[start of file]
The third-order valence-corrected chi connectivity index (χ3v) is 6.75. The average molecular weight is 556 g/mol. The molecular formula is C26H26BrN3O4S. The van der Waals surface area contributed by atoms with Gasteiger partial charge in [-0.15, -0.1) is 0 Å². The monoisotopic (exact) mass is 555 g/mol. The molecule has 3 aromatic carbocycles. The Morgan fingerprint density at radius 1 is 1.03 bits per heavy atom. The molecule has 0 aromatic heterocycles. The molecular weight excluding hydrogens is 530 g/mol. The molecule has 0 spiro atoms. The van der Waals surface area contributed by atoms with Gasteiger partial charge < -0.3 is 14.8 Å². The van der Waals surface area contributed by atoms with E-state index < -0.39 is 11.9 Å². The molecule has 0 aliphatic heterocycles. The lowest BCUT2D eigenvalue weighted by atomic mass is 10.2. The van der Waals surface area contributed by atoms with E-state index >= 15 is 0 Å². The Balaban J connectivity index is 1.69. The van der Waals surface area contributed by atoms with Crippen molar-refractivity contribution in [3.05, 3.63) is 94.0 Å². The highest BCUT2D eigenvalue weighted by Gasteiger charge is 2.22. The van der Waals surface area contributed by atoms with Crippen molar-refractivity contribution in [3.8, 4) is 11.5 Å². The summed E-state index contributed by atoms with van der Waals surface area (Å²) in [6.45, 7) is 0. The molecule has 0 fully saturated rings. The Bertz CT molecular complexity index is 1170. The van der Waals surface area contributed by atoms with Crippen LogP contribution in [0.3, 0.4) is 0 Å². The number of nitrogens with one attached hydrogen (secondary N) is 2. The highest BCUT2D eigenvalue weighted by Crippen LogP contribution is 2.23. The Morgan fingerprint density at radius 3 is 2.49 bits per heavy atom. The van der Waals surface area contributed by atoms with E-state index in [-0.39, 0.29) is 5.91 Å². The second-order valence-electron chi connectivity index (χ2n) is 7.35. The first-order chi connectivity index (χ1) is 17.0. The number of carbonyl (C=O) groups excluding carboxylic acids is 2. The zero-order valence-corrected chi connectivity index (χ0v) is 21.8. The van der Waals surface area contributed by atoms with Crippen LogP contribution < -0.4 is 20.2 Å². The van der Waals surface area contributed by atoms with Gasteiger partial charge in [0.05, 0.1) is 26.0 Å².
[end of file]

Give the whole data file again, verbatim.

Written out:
The third-order valence-corrected chi connectivity index (χ3v) is 6.75. The average molecular weight is 556 g/mol. The molecular formula is C26H26BrN3O4S. The van der Waals surface area contributed by atoms with Gasteiger partial charge in [-0.15, -0.1) is 0 Å². The monoisotopic (exact) mass is 555 g/mol. The molecule has 3 aromatic carbocycles. The Morgan fingerprint density at radius 1 is 1.03 bits per heavy atom. The molecule has 0 aromatic heterocycles. The molecular weight excluding hydrogens is 530 g/mol. The molecule has 0 spiro atoms. The van der Waals surface area contributed by atoms with Gasteiger partial charge < -0.3 is 14.8 Å². The van der Waals surface area contributed by atoms with E-state index < -0.39 is 11.9 Å². The molecule has 0 aliphatic heterocycles. The lowest BCUT2D eigenvalue weighted by atomic mass is 10.2. The van der Waals surface area contributed by atoms with E-state index >= 15 is 0 Å². The Balaban J connectivity index is 1.69. The van der Waals surface area contributed by atoms with Crippen molar-refractivity contribution in [3.05, 3.63) is 94.0 Å². The highest BCUT2D eigenvalue weighted by Gasteiger charge is 2.22. The van der Waals surface area contributed by atoms with Crippen molar-refractivity contribution in [3.8, 4) is 11.5 Å². The summed E-state index contributed by atoms with van der Waals surface area (Å²) in [6.45, 7) is 0. The molecule has 0 fully saturated rings. The Bertz CT molecular complexity index is 1170. The van der Waals surface area contributed by atoms with Crippen LogP contribution in [0.3, 0.4) is 0 Å². The number of nitrogens with one attached hydrogen (secondary N) is 2. The highest BCUT2D eigenvalue weighted by Crippen LogP contribution is 2.23. The Morgan fingerprint density at radius 3 is 2.49 bits per heavy atom. The van der Waals surface area contributed by atoms with E-state index in [-0.39, 0.29) is 5.91 Å². The second-order valence-electron chi connectivity index (χ2n) is 7.35. The first-order chi connectivity index (χ1) is 17.0. The number of carbonyl (C=O) groups excluding carboxylic acids is 2. The zero-order valence-corrected chi connectivity index (χ0v) is 21.8. The van der Waals surface area contributed by atoms with Crippen LogP contribution < -0.4 is 20.2 Å². The van der Waals surface area contributed by atoms with Gasteiger partial charge in [0.05, 0.1) is 26.0 Å².